One of summer”s characterizing features is the outdoor concert. Luckily, Michigan is packed with groovy, woodsy venues to attend. Outdoor concerts are a classic and integral component on the road to a true musical appreciation. The combination of music and nature is good for your soul every band you hear outdoors will lead you one step closer to harmonic nirvana. When I recall summer 2001, I will always hold fond memories of what I consider to be Michigan”s best, most original compilation of musical expertise: The Detroit Electronic Music Festival. The DEMF is an awesome, four day long party with three major stages of totally free techno concerts.
This year, people flew in from all over the world to see techno”s latest developments and styles in the place where electronic music was born: Detroit, Michigan. About 60 featured artists, ranging from Doc Martin to Mix Master Mike, all played their hearts out accompanied by American flags and crazy fans. It was good times and I was lucky to be a spectator and to see live techno and tons of new and unusual artists. The festival lasted all through the Memorial Day Weekend.
And during the final hours of the final night of the concerts, it started to hail.
And that is Michigan for ya. Of course, the weather here went to hell in April, right after winter term finals. Nothing but rain and cold had been showing up on the doppler for about a month. (Those of us who have lived in Michigan previously understand the wreckage that is May.) But when the hail came down, on top of the rain and cold, the kids started to chant, “Ain”t no party like a DE-troit party cause a DE-troit party don”t stop.”
I”ve been to lots of concerts in my day, but I have never felt so connected to the other people at them. The audience was one mass, everyone dancing and talking to everyone else, thousands and thousands of college-aged kids, swaying and drenched and happy, sharing a common appreciation of music. It reminded me of a football game at the Big House, just with fans comprised of a different demographic. And fewer people were wearing blue.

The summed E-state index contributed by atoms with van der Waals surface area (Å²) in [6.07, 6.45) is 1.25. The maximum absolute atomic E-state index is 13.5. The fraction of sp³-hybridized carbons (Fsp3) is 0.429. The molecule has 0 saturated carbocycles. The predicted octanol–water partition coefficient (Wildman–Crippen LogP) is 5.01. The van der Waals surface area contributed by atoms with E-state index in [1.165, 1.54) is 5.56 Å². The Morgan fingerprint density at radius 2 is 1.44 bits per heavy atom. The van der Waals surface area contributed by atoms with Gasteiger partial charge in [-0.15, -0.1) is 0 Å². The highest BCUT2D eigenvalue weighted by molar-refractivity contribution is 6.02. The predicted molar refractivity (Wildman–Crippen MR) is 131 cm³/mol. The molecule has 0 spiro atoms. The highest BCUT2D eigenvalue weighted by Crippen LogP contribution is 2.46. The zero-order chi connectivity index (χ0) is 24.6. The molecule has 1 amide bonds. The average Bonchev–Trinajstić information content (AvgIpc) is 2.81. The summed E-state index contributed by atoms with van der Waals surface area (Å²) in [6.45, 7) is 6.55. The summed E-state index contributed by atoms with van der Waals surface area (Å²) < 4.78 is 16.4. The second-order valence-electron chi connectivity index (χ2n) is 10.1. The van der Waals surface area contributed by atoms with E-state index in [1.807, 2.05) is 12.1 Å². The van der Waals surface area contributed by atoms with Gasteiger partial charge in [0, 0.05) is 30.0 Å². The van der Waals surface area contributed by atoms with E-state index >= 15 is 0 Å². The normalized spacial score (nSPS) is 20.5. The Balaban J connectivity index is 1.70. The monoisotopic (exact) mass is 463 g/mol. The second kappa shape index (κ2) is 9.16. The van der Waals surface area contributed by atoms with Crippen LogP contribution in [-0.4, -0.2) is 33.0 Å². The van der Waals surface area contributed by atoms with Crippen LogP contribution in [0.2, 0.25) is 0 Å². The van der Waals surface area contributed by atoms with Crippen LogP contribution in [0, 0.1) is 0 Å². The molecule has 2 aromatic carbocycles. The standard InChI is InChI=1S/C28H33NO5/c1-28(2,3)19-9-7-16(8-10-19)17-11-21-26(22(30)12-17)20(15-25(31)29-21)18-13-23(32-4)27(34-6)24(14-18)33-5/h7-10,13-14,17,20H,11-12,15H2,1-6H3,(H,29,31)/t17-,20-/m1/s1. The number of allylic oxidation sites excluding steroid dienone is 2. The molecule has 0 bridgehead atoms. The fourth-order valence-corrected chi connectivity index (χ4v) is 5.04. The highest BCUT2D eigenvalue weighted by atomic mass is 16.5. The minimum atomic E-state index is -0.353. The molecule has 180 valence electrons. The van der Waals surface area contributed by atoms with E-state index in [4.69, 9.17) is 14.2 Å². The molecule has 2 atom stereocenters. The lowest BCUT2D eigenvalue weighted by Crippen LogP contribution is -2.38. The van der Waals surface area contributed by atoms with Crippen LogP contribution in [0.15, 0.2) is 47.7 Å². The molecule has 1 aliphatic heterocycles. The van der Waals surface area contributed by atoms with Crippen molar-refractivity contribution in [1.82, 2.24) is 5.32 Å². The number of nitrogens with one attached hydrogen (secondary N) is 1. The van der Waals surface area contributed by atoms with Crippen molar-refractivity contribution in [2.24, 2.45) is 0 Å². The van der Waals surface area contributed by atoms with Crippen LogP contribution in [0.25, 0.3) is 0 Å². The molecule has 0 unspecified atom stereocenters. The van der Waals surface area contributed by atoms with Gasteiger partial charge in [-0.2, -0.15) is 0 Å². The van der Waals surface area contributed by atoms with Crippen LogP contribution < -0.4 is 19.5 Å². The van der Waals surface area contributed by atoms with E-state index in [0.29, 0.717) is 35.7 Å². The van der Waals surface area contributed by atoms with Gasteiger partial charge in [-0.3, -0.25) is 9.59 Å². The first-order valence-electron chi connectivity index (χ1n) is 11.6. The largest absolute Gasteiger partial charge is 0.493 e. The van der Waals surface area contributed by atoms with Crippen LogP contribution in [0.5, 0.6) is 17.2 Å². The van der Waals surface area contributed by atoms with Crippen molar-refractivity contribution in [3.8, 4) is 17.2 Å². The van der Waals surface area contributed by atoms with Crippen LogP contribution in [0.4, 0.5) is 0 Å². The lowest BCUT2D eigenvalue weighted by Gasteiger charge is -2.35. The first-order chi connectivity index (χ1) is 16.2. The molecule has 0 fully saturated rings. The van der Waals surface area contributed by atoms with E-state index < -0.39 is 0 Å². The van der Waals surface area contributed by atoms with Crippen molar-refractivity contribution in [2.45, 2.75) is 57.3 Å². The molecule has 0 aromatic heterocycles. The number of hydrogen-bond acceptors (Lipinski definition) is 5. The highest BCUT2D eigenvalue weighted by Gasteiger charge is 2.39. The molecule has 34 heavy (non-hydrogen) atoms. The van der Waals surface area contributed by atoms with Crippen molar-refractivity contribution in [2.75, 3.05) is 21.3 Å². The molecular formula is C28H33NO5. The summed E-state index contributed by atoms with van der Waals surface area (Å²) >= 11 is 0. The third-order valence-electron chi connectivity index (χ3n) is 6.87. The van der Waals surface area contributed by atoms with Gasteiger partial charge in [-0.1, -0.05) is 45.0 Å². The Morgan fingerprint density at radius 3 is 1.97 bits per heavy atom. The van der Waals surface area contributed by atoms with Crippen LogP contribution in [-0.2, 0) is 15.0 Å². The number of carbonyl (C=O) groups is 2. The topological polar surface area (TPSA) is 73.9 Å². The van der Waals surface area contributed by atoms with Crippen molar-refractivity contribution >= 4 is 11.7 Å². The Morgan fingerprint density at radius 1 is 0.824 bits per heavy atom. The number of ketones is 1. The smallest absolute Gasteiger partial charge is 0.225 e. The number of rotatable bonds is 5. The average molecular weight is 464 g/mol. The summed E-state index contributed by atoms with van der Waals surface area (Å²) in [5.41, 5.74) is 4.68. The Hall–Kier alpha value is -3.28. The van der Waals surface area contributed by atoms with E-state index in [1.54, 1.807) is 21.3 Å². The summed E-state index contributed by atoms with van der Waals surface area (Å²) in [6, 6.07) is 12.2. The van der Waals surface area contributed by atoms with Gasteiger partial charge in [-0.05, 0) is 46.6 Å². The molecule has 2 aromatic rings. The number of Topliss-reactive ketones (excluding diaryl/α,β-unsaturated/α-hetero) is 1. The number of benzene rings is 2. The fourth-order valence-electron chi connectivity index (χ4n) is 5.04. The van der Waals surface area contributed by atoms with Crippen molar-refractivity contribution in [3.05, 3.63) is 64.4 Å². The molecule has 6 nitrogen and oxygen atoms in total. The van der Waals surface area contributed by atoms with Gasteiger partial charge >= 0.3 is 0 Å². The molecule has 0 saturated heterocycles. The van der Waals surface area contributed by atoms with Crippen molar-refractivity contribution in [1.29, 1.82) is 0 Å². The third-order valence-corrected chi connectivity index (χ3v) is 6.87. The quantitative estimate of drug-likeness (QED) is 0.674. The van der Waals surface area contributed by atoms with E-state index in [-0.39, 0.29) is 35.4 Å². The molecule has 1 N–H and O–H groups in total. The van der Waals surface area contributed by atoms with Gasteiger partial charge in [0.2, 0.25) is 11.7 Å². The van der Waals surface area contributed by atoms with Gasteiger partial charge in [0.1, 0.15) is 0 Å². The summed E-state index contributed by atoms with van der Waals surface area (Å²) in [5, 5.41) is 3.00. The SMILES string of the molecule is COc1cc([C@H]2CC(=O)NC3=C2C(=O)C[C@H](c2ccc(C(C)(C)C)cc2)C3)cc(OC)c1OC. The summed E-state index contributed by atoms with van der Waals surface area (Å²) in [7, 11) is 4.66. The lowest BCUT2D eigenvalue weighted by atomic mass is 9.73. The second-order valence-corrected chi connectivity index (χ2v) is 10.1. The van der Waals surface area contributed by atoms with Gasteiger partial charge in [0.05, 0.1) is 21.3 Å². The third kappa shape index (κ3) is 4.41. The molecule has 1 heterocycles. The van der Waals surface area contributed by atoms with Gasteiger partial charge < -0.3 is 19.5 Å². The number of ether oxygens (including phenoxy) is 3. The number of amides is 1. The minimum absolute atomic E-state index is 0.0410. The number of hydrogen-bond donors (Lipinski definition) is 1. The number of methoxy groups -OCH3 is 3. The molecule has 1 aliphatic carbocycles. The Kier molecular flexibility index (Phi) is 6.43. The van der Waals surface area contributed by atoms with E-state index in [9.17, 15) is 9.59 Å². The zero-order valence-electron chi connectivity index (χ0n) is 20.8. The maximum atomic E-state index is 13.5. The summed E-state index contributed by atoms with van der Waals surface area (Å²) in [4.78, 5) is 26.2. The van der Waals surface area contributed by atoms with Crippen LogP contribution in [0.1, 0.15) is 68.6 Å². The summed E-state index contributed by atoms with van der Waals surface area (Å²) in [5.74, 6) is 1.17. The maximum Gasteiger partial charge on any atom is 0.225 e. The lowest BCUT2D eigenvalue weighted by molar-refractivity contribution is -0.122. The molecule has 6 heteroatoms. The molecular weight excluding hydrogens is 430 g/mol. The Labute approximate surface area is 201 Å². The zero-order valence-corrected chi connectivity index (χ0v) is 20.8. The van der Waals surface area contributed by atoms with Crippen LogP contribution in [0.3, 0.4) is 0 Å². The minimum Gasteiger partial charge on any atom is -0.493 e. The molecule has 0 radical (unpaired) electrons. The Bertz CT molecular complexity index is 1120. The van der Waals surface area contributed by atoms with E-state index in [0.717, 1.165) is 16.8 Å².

Maybe my taste is too mainstream maybe indie-show listeners always feel this rush, this bond. It was the atypical nature of the show that made it so special Being a member of the audience was like being let in on a great secret. Like when you expect a movie to be wretched but then it turns out to be phenomenal, and you and every other astonished person in the theater leave with a renewed faith in Hollywood. This time, I was one of the kids that had the foresight to attend the sneak preview. This time, I was actually there, instead of listening to Danny Bonaducci rave for 4 days on Q95.5 about the quality of the concert, wishing that I could attend.
In downtown Detroit, I felt completely safe, and even better, a part of the community. Detroit, with all of its beautiful Victorian buildings and rich history, has begun the renovation process. Traces of greatness are everywhere you can still envision how alive it was, more recently than not. Gorgeous brick structures and Vernor”s advertisements, old shops and crowded alleyways still linger, tangible evidence that the city was once thriving, spectacular. It makes me think back to when I was a kid at Tiger Stadium watching the Tigers while they were a force to be reckoned with. I stand with other consumer alumni to applaud the renewed vigor at restoration new stores and events like this are the only savior, the most effective way to place a dead dynasty back into the world of the living. Detroit has already been to the top before. We all know it. Our parents lived it. And if this desperately comeback succeeds, Detroit will have that much more character, because it has tenure as a city.
The last sunny day that I can remember, my friend Josie and I were sitting on a curb next to Michigan Book and Supply, and she was explaining to me the relationship between all Converse One-Star wearers a bond, if you will. And that cool unspoken fraternity is what I thought of at the concert, surrounded by alternapunks, hippies and various other folk. Sometimes I wonder how I have lived in Michigan for 19 years, and then good stuff like the Electronic Music Festival is always reassuring, almost validating. This is why I haven”t been in the sun or a stable climate or someplace with an ocean for the entirety of my life.
So yeah Motown, yeah.
If you want to be a rock star or are considering purchasing property in the Metro area, please feel free to contact Sarah Rubin at firstname.lastname@example.org.